Data Scientists Worry About Human Bias in Machine Learning, AI-Based Warfare
Data scientists are a happy bunch overall, but they do worry about ethical issues such as human bias and prejudice being programmed into machine learning (ML) and the use of artificial intelligence (AI) and automation in warfare and intelligence gathering.
That's a finding in the new "2017 Data Scientist Report" just published by AI specialist CrowdFlower Inc.
"Read any article on AI (and there is no shortage) and shortly behind, you'll likely find mention of ethical issues," the report said. "From the White House to the Wall Street Journal to the World Economic Forum, the question of how we program the future is one of the most critical issues facing not just data scientists but society as a whole. In perhaps the most important question in this year's survey, we asked, 'Which of the following do you personally think might be issues regarding ethics and AI?' "
The top concern raised in answering that question was "human bias/prejudice programmed into machine learning" (listed by 63 percent of respondents), followed by "use of AI and automation in warfare/intelligence" (49 percent).
"Unease on the displacement of human workforces and the impossibility of programming a commonly agreed upon moral code also ranked high on the radar of ethical issues for data scientists tallying in at 41 percent and 42 percent respectively," CrowdFlower said.
Other answers included "AI in healthcare (confidentiality, prediction, diagnosis) and confidentiality in medicine/predictability of inevitable/hereditary disease" (26 percent) and "self-driving cars and the trolley problems/safety issues" (21 percent).
CrowdFlower surveyed 179 data scientists around the world in February and March. They worked for organizations ranging from those with fewer than 100 employees to those with more than 10,000 in a variety of industries, with 40 percent coming from "technology" organizations.
Despite the ethical concerns surrounding the growing use of ML and AI in their field, data scientists reported they were happy being in a profession that has been called the "sexiest job of the 21st century."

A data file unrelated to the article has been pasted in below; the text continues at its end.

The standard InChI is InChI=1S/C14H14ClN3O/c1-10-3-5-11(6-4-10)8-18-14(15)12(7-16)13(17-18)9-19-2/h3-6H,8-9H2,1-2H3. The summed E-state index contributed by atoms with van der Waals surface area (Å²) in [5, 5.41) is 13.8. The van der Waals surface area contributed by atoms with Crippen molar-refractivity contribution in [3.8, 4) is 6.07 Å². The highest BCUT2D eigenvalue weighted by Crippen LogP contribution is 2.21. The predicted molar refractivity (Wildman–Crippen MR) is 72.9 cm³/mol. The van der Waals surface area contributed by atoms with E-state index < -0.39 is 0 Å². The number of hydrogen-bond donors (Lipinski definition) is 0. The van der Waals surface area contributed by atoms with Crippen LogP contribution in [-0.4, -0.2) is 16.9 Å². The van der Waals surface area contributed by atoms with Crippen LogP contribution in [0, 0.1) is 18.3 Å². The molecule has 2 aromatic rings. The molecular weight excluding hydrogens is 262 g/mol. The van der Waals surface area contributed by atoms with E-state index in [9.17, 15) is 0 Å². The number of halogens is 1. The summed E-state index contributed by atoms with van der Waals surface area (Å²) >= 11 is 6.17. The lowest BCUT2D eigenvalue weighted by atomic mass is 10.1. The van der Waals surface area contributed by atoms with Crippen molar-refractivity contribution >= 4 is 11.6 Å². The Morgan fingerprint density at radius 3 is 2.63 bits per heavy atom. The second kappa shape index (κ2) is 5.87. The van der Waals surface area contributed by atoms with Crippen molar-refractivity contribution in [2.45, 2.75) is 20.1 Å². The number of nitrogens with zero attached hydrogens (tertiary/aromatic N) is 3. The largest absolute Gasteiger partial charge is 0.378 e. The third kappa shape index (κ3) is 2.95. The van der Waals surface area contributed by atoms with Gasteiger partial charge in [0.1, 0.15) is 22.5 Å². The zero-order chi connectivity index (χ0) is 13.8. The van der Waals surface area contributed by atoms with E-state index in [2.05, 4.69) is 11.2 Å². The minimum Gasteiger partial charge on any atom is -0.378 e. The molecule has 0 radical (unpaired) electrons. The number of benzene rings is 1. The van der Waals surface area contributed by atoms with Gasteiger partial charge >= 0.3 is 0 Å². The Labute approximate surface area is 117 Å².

"64 percent of data scientists agree that they are working in this century's sexiest job (but 3 percent would rather be rockstars)," the report said.
They are also still in high demand, and enterprises lucky enough to have them on staff should probably be worried about that.
"Nearly 90 percent of data scientists (89 percent) are contacted at least once a month for new job opportunities, over 50 percent are contacted on a weekly basis, and 30 percent report being contacted several times a week," the report said.
Other highlights of the company's latest edition of its continuing report series include:
- Most enjoyable tasks are building and modeling data (78 percent), mining data for patterns (65 percent) and refining algorithms (61 percent).
- Least enjoyable tasks are cleaning and organizing data (60 percent), labeling data (51 percent) and collecting datasets (48 percent).
- In a "would you rather" question with three alternative answers, the top choice was "accidentally delete all your ML code (with no backup)," listed by 52 percent of respondents, followed by "break a leg" (28 percent) and "accidentally delete all of your training data (with no backup)" at 21 percent.
- The biggest bottleneck in running successful AI/ML projects is "improving the quality of or getting good training data" (51 percent), followed by "deploying your ML model into production" (29 percent) and "delivering accurate ML models (9 percent).
- 36 percent believe they'll take their first ride in a self-driving car within three to five years. 26 percent think that will be within two years. 2 percent already have.
"In summary, if 2016 was the year of the algorithm, we're proclaiming 2017 the year of data -- training data to be precise," CrowdFlower concluded. "Data scientists are spending more than half their time labeling and creating it, they value it over machine learning code (and unbroken legs), it's decidedly determined to come 'before the algorithm' and -- most importantly -- its integrity is key to providing unbiased models as AI starts to drive our future.
"Despite the fact that zero percent of data scientists predict they'll be dealing with less data in 2017, quality levels are less predictable and lack of access to high quality training data is the single biggest reason AI projects fail. Given the massive proliferation of AI projects in virtually every sector across the globe, data scientists must work to offload routine work and streamline processes in the face of increasing data, increasing AI projects and a continued shortage of those with the necessary skills."
David Ramel is the editor of Visual Studio Magazine.